At this point writing an introduction on U2 explaining who they are, what they became, and what their music stands for would be quite foolish. I suppose if you are a normal person who listens to radio, watches TV, or at least has some minor interest in music chances are you already know plenty about Bono and the rest of the boys. U2 has evolved into something much more than an Irish band that once dreamed big.
As the title suggests the subject of this review is indeed the notorious 1987 album by U2 titled The Joshua Tree - a release that catapulted the Irish lads straight to the top of international charts and de facto transformed them into the biggest and most successful band of the 90s. Back on the island The Joshua Tree also became the fastest-selling album in UK history selling nearly 250 000 copies during the first week of its release.
So, what I have in my hands is the re-release of The Joshua Tree-DVD which this time around comes under the distribution umbrella of Eagle Rock Entertainment. The disc runs at approximately 60 min. and indeed it appears to be an exact replica of the old OOP release. Here you will not find any new footage complied specifically for this release nor you will see a difference in the quality presentation, everything appears as it was first released on DVD in 1999.
This being said, The Joshua Tree-DVD is practically an hour-long documentary where Bono, Edge, Adam Clayton, Larry Mullen, Brian Eno and the rest of the producers recall how they assembled what would later become their most celebrated album. Amidst sporadic clips (Where the Streets Have No Name, With or Without You, I Still Have Not Found What I'm Looking For, Bullet The Blue Sky, Mothers of the Disappeared) members of the band talk about the difficulties surrounding the initial song cuts, how they were mixed, the different opinions amongst those who were involved with the recording process. In fact, you will be pleasantly surprised to see and hear that some of your favorite U2 songs were meant to sound quite differently.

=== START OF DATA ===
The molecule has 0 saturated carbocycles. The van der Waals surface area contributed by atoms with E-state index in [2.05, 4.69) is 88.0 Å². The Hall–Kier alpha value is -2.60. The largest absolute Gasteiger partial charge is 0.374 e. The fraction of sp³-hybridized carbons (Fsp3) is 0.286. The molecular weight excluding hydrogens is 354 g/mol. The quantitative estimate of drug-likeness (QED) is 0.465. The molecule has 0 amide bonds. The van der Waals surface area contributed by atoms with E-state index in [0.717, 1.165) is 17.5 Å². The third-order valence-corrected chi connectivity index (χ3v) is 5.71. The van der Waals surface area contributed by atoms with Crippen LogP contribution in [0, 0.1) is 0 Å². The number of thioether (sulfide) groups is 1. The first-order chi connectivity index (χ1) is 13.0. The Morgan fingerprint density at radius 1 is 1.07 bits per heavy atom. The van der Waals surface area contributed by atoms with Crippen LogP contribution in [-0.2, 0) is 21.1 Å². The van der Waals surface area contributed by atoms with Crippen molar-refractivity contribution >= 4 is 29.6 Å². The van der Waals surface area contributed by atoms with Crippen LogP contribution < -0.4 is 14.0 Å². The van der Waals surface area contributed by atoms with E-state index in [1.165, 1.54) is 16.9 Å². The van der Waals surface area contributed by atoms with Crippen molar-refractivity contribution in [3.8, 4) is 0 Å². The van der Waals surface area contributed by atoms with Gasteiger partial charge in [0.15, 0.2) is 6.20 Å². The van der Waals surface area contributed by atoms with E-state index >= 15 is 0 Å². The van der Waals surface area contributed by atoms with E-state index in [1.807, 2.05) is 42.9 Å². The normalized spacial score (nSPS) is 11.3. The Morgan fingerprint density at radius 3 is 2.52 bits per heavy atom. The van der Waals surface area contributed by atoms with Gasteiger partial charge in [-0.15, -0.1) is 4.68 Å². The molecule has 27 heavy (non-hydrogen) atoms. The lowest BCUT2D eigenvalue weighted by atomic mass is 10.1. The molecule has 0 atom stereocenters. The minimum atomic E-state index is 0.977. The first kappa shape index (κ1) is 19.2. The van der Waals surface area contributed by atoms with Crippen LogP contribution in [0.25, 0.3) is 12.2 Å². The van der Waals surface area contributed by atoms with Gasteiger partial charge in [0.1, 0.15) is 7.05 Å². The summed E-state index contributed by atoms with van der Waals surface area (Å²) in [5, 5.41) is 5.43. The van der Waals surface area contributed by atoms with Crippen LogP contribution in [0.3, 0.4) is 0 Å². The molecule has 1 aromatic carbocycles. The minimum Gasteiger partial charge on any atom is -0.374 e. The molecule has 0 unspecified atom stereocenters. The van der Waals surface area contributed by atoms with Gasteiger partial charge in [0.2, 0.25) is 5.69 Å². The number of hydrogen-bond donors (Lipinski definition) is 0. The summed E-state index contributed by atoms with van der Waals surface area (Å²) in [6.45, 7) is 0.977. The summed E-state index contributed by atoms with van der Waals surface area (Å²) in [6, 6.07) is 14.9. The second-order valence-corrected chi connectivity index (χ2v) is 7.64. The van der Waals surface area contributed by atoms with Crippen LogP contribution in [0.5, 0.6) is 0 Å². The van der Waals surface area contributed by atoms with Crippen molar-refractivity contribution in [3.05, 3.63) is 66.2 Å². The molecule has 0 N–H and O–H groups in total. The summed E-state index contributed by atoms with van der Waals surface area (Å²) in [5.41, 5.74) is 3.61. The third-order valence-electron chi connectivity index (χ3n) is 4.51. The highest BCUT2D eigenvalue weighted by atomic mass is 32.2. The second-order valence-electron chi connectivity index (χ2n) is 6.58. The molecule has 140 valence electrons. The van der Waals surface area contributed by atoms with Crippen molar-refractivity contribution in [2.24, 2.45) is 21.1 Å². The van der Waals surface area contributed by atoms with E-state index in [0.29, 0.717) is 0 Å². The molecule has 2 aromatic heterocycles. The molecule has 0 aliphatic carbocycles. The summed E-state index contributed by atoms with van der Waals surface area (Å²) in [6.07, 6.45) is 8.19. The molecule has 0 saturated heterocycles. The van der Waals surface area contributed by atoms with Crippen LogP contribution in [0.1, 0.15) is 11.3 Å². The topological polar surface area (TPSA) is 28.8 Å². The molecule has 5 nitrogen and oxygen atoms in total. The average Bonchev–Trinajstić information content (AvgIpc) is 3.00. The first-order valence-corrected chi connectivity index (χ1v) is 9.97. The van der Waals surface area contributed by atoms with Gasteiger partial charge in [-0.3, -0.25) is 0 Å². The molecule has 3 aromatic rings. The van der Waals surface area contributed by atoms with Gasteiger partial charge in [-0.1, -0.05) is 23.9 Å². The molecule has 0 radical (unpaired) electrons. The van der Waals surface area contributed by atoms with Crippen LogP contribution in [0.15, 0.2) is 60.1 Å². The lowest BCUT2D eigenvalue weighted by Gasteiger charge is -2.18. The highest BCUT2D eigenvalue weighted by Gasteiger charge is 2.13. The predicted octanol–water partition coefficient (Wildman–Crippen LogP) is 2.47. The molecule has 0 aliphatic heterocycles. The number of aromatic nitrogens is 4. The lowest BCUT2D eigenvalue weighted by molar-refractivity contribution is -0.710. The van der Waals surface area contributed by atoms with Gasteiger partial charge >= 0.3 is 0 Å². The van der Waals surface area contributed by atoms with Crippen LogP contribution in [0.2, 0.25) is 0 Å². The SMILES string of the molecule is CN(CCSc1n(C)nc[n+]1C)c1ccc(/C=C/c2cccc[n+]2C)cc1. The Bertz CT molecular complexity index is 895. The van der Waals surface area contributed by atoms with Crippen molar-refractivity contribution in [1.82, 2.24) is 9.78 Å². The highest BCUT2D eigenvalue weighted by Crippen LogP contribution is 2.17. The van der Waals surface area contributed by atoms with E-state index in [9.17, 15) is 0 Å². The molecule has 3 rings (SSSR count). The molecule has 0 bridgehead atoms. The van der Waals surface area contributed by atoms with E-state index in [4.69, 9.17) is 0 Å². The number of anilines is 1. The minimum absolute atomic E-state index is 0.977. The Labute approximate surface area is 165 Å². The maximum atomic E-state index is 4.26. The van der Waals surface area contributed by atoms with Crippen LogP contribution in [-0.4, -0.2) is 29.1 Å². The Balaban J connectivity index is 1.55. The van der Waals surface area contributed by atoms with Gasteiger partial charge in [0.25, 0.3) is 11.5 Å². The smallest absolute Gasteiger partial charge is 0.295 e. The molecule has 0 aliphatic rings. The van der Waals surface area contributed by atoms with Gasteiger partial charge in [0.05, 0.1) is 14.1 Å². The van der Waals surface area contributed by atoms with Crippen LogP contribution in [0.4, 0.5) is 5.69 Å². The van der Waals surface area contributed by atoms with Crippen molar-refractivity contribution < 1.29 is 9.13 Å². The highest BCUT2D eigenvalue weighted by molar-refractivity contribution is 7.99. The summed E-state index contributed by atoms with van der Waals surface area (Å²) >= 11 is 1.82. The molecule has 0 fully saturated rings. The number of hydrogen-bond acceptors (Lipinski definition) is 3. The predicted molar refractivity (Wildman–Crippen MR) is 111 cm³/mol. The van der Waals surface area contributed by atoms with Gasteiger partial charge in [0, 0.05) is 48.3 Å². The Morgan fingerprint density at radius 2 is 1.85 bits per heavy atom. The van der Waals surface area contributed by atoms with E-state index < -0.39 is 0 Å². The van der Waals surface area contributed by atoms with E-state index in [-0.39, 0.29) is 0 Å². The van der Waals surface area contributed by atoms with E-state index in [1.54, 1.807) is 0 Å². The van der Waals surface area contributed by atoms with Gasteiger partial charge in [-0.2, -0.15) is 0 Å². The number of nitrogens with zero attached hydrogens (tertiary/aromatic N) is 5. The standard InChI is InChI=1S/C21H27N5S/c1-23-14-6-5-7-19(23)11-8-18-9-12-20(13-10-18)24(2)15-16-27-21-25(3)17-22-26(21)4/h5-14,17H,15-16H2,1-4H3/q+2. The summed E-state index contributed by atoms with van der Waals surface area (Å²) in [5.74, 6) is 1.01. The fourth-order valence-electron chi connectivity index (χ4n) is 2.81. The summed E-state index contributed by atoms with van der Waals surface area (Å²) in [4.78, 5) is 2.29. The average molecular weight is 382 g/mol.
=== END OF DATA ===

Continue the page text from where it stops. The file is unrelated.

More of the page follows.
Certainly if you are not a die-hard U2 fan however The Joshua Tree-DVD might feel a bit too dry, perhaps not as far-reaching as a true documentary should be. In fact, I am inclined to believe that those of you looking for a solid retrospective on The Joshua Tree will be slightly disappointed as a lot of the discussions that take place on the screen address purely technical issues. Still, the opportunity to hear your favorite band talk about their marquee release and what it took to create an album with a sound no one else had heard at the time is welcomed. No doubt, even after all this years The Joshua Tree still sounds impressive.
How Does the DVD Look?
This hour-long documentary is presented in an aspect ratio of 1.33:1 and excluding some of the archive footage shown the image quality is exceptionally high. Detail, contrast, and colors are all very pleasing and there isn't any print damage that I could spot. As mentioned above there are quite a few music clips that pop-up here and there throughout the discussions and logically their quality varies. The overall presentation however is incredibly satisfying and if you missed on the initial release this disc should be a welcome addition to your U2 collection of CD/DVDs.
How Does the DVD Sound?
The only audio track provided here is a Dolby Stereo mix that gets the job perfectly. There aren't any audio drop outs or hissing that you should be concerned with. In fact, even some of the older clips used sound incredibly clean.
I have decided to give this release a RENT IT mark as I do believe that most of the die-hard U2 fans most likely already have it in their collections. I also believe that if you are looking for a much more elaborate film release that takes a look at U2 and their music then Rattle and Hum should be your first stop. The Joshua Tree is a simple hour-long behind the scenes piece which TV channels have run more than once.